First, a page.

The Post asked LSRCA to further clarify its position on the environmental impact of closing the dam.

“Animals do what they need to survive, adapting to what happens on the landscape. The wildlife surrounding Pefferlaw Dam is no exception,” said Susan Jagminas, a spokesperson for LSRCA, in an email response.

“It’s important to remember the local animals adapted when the dam was created, and they will also adapt to the brook conditions in 2020.”

Ms. Jagminas also said that the practice of damming the river has had a negative ecological impact on the river and shouldn’t be considered a “modern-day practice.”

“The dam and the pond are problematic of the local surrounding ecology. Damming the brook creates a host of environmental issues by altering the brook in an unnatural way,” she said.

“In fact, the Pefferlaw brook system is a naturally cool water system that is unnaturally warmed up because of the dam and the barrier prevents many species of fish from being able to travel upstream to spawn.”  

While there may be differences of opinion on the environmental impact of the LSRCA’s decision, no one is challenging the fact that property values are going to take a significant hit.

“With the water being low in the river, I’m looking at a huge mud bog,” said April Lensen, who’s home borders on a creek that meets the Pefferlaw River, upstream from the dam. She estimates she will take a $100,000 loss on her property if she sells.

“The value of my property is going to go down considerably as we don’t have much of anything to look at anymore.”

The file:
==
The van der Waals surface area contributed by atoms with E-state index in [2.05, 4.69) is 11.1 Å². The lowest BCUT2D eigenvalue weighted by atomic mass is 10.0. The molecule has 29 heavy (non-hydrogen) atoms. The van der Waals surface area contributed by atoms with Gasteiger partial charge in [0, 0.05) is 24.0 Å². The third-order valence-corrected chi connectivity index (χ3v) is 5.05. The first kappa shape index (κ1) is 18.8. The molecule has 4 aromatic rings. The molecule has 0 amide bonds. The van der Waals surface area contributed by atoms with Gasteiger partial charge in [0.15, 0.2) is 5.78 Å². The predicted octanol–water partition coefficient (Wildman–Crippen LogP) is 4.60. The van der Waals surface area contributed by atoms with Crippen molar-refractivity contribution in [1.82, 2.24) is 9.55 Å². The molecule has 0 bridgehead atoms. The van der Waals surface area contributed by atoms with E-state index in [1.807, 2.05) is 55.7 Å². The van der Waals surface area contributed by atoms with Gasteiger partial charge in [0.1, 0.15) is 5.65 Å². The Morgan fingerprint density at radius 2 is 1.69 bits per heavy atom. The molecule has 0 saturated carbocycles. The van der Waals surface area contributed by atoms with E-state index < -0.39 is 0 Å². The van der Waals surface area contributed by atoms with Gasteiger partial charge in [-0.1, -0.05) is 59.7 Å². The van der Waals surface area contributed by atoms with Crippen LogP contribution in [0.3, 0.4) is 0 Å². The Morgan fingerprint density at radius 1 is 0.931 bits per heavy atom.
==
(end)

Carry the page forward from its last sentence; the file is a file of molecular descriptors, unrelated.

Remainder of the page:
View of Creek & Pefferlaw River from April Lensen’s home

If LSRCA’s new engineering report finds that the dam’s integrity is compromised, and it’s not possible to insert stop-logs, residents have proposed other options.

Mr. Ampagoumian has suggested the use of a crane to lift stop-logs into place, inserting concrete blocks in the reservoir, or, even, deploying a steel curtain behind the dam.

But, so far, LSRCA has rebuffed these suggestions.

“The LSRCA is not prepared to discuss any interim options to increase the water level in the reservoir at this time,” said Mike Walters, LSRCA’s CAO, in an email response to Mr. Ampagoumian.

“As we have stated, this is a safety issue for our staff as well as anyone downstream of the dam. Both structures, the bridge and the dam itself are structurally in question.”

The LSRCA’s refusal to consider options has Mr. Ampagoumian frustrated, as he fears LSRCA’s lack of action could mean there is no resolution this summer.

“I’m not saying to put the logs in blindly. We don’t need to affect the dam,” he said. “There are different ways you can barrier up that that river on a temporary basis.”

Dave Harding, Ward 5 Councillor, said while a lot will depend on LSRCA’s next engineering report, he’s guardedly optimistic that a solution can be found. In a communique issued on May 10, he stated the following:

“I have asked the LSRCA to instruct the engineer to conduct these assessments as quickly as possible, while keeping in mind that the community is eager to find out if something can be done as an interim measure to lower the stop logs into place.

On your behalf, I am lobbying all levels of government to move swiftly to find an equitable and reasonable outcome to this situation.”

However, he said that if substantial repairs are required to the dam, LSRCA won’t be able to cover the cost and will have to look for funding from higher tier governments, including the province.

“What I want to do is try and get everybody to send emails to Premier Doug Ford. We need to lobby them, so they know that there’s a problem here. We will need money to resolve this,” he said.



  1. If the logs go in and the dam fails and floods out the residents downriver are the people advocating for this going to assume liability for the damage caused or are they going to expect the conservation authority and the government to fix the problem. As a Georgina taxpayer I don’t want to be on the hook for years of costly litigation.